Auto, 100-102400 (expandable to 50-3280000)
Auto, 100-25600
RAW
Manual focus
Normal focus range
Macro focus range
Focal length (35mm equiv.)
Aperture priority
Yes
Yes
Max. aperture
Max. aperture (35mm equiv.)
n/a
n/a
Metering
Multi, Center-weighted, Highlight-weighted, Spot
Multi, Center-weighted, Spot
Exposure compensation
±5 EV (in 1/3 EV, 1/2 EV, 1 EV steps)
±3 EV (in 1/3 EV steps)
Shutter priority
Yes
Yes
Min. shutter speed
30 sec
30 sec
Max. shutter speed
1/8000 sec
1/4000 sec
Built-in flash
External flash
Viewfinder
Optical (pentaprism)
None
White balance presets
12
10
Screen size
3.2"
3"
Screen resolution
2,359,000 dots
921,600 dots
Video capture
Max. video resolution
3840x2160 (30p/​25p/​24p)
1920x1080 (60p/60i/30p/24p)
Storage types
XQD/CFexpress
SD/SDHC/SDXC, Memory Stick Pro Duo/Pro-HG Duo
USB
USB 3.0 (5 GBit/sec)
USB 2.0 (480 Mbit/sec)
HDMI
Wireless
GPS
Battery
EN-EL18c lithium-ion battery
NP-FW50
Weight
1270 g
283 g
Dimensions
160 x 163 x 92 mm
109.6 x 62.8 x 35.7 mm
Year
2020
2014




Choose cameras to compare

vs

Diagonal

Diagonal is calculated by the use of Pythagorean theorem:
Diagonal =  w² + h²
where w = sensor width and h = sensor height

Nikon D6 diagonal

w = 35.90 mm
h = 23.90 mm
Diagonal =  35.90² + 23.90²   = 43.13 mm

Sony Alpha a5100 diagonal

w = 23.50 mm
h = 15.60 mm
Diagonal =  23.50² + 15.60²   = 28.21 mm


Surface area

Surface area is calculated by multiplying the width and the height of a sensor.

D6 sensor area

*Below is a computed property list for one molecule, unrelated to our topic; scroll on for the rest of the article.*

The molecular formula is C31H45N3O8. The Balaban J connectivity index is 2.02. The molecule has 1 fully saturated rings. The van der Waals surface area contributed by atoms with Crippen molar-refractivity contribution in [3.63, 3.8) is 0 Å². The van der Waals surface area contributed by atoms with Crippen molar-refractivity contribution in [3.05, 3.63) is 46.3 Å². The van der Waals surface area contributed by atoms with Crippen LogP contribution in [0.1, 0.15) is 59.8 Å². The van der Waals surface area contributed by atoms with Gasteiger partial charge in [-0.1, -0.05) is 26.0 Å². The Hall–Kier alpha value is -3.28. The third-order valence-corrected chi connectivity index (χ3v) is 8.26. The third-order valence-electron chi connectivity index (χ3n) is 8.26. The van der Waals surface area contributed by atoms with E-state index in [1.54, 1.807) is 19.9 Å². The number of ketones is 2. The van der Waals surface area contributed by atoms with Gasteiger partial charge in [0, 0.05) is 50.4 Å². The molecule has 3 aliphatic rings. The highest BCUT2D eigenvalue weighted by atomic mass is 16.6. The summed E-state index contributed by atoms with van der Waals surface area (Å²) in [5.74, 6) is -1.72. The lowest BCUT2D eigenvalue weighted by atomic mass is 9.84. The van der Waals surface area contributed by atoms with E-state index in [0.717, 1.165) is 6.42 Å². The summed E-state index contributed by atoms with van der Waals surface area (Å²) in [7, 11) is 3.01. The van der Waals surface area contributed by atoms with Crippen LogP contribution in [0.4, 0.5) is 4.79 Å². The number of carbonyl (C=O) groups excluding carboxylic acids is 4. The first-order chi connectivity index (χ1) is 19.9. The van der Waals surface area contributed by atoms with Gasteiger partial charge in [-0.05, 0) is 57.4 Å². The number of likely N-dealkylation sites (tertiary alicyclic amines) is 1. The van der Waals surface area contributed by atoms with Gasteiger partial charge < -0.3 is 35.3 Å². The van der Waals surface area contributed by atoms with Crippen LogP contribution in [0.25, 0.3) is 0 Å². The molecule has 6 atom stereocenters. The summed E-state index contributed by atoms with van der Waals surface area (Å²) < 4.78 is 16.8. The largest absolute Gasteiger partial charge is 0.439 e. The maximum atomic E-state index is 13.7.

Width = 35.90 mm
Height = 23.90 mm

Surface area = 35.90 × 23.90 = 858.01 mm²

Alpha a5100 sensor area

Width = 23.50 mm
Height = 15.60 mm

Surface area = 23.50 × 15.60 = 366.60 mm²


Pixel pitch

Pixel pitch is the distance from the center of one pixel to the center of the next measured in micrometers (µm). It can be calculated with the following formula:
Pixel pitch =   sensor width in mm  × 1000
sensor resolution width in pixels

D6 pixel pitch

Sensor width = 35.90 mm
Sensor resolution width = 5586 pixels
Pixel pitch =   35.90  × 1000  = 6.43 µm
5586

Alpha a5100 pixel pitch

Sensor width = 23.50 mm
Sensor resolution width = 6058 pixels
Pixel pitch =   23.50  × 1000  = 3.88 µm
6058


Pixel area

The area of one pixel can be calculated by simply squaring the pixel pitch:
Pixel area = pixel pitch²

You could also divide sensor surface area with effective megapixels:
Pixel area =   sensor surface area in mm²
effective megapixels

D6 pixel area

Pixel pitch = 6.43 µm

Pixel area = 6.43² = 41.34 µm²

Alpha a5100 pixel area

Pixel pitch = 3.88 µm

Pixel area = 3.88² = 15.05 µm²


Pixel density

Pixel density can be calculated with the following formula:
Pixel density =  ( sensor resolution width in pixels )² / 1000000
sensor width in cm

One could also use this formula:
Pixel density =   effective megapixels × 1000000  / 10000
sensor surface area in mm²

D6 pixel density